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Cold, Flu, & Cough Health Center

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FAQ: Cough and Cold Medicines

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    Are you laid up with a bad cold? There's no cure, but lots of medicines can give you some relief from the coughing, sneezing, and stuffiness that go with it.  

    When you head to the pharmacy to look for an over-the-counter drug, keep in mind there's no such thing as a "perfect" cold medicine. A medication that does the job for your friend may not work for you.

    Recommended Related to Cold & Flu

    The Flu and You: Your Urgent Response Guide

    You can take all the precautions in the world, but sometimes the flu sneaks around your defenses. So what do you do when someone in your house has the flu -- or even swine flu? To give you an idea, here's a countdown of five average days with the flu. Keep in mind that this rundown is based on a typical case of seasonalflu. There's still a lot we don't know about swine flu. But so far, its symptoms seem to be pretty similar to those of common seasonal flu viruses.

    Read the The Flu and You: Your Urgent Response Guide article > >

    Here's what you need to know when you search for relief.

    Should I take a decongestant or an antihistamine?

    It depends on what's bothering you. If your nose and sinuses are stuffed up, a decongestant may help. You can use it alone or combine it with an antihistamine. Remember, though, it can increase your heart rate and may cause anxiety or make it hard to fall asleep.

    If you have a runny nose or sneezing, try an antihistamine. Some types may have diphenhydramine, which can make you drowsy. Be careful if you need to drive or use machinery. You can also try non-sedating antihistamines, which don't make you as sleepy.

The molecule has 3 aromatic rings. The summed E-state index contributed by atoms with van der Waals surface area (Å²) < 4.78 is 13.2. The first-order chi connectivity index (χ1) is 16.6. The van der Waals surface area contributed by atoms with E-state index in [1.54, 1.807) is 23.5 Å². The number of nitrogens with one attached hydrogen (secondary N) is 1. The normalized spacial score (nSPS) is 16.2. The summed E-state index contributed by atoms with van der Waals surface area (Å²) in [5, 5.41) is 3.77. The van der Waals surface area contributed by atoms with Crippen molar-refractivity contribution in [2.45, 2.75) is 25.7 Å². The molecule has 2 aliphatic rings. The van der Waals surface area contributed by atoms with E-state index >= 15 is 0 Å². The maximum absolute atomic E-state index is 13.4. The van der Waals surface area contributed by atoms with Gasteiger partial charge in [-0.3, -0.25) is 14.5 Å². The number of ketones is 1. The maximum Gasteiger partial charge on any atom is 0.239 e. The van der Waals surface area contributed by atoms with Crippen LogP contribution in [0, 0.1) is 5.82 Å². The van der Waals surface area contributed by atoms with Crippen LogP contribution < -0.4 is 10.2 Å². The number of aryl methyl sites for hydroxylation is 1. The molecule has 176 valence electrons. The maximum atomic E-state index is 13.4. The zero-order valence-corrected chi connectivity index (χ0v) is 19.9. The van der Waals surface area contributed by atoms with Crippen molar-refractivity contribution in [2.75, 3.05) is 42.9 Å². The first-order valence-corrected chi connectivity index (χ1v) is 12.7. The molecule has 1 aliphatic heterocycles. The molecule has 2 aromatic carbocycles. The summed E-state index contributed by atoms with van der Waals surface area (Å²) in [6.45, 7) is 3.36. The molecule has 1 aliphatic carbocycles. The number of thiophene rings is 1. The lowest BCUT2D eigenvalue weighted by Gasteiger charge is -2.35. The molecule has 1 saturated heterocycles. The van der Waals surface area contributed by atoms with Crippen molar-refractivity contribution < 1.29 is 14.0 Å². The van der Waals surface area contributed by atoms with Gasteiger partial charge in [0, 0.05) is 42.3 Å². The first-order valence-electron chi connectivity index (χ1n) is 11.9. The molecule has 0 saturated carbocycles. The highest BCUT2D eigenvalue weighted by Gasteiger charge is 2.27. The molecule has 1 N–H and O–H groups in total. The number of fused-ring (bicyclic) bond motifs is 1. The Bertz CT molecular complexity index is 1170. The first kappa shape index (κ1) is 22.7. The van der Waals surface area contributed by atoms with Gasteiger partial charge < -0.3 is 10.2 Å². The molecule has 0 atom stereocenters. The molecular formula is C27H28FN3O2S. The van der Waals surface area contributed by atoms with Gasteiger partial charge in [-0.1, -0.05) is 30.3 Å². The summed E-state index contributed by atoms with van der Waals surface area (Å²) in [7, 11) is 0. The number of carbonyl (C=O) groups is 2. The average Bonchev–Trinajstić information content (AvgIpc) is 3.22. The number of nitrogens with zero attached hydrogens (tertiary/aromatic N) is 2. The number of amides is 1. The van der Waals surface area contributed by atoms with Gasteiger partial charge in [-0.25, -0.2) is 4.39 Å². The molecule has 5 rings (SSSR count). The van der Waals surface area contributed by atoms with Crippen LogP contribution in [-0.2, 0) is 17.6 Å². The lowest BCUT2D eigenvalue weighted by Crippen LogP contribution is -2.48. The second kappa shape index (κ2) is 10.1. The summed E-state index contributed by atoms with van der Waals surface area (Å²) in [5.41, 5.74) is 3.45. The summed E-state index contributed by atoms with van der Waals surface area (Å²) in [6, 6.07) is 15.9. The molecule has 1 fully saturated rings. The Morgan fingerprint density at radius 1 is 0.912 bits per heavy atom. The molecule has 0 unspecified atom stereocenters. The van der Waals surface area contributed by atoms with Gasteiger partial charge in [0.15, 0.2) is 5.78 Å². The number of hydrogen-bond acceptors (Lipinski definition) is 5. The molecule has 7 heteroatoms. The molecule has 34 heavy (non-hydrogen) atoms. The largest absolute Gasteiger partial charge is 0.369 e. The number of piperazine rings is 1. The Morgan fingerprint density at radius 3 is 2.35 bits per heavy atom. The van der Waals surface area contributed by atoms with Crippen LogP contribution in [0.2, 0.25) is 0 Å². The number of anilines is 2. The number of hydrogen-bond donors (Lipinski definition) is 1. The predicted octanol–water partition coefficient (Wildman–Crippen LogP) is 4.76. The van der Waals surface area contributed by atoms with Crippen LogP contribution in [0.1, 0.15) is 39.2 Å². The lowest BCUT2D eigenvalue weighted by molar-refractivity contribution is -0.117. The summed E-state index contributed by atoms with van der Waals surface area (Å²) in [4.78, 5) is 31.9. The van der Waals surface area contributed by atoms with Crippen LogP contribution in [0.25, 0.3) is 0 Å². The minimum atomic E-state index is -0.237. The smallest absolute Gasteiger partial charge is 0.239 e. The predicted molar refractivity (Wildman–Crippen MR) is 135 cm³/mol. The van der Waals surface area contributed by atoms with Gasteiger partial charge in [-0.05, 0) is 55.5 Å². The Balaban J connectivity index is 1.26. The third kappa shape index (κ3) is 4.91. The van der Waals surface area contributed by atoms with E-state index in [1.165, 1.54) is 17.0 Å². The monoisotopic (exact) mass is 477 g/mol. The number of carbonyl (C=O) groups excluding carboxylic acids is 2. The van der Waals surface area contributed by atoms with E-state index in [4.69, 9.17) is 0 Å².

Dry mouth is another common side effect of antihistamines.

    Is it safe to take a decongestant if I have high blood pressure?

    Decongestants, such as pseudoephedrine and phenylephrine, can raise your blood pressure and heart rate.  If you have high blood pressure, it's a good idea to check with your doctor or pharmacist to find out what's right for you.

    You can also try decongestant-free cold medicines, such as Coricidin HBP.

    For in-depth information, see WebMD's article on Decongestants and Antihistamines.

    How often can I use nasal sprays for congestion?

    They work fast to open up your clogged nose. But if you use them for more than 3 days in a row, you may end up more stuffed up than you were before. Doctors call this the "rebound effect."

    Some side effects of nasal decongestants are having a hard time falling asleep, restlessness, and trouble peeing.

    You might try a saline spray instead of a nasal decongestant. It works more slowly, but it can loosen up the mucus in your nose without a rebound effect.

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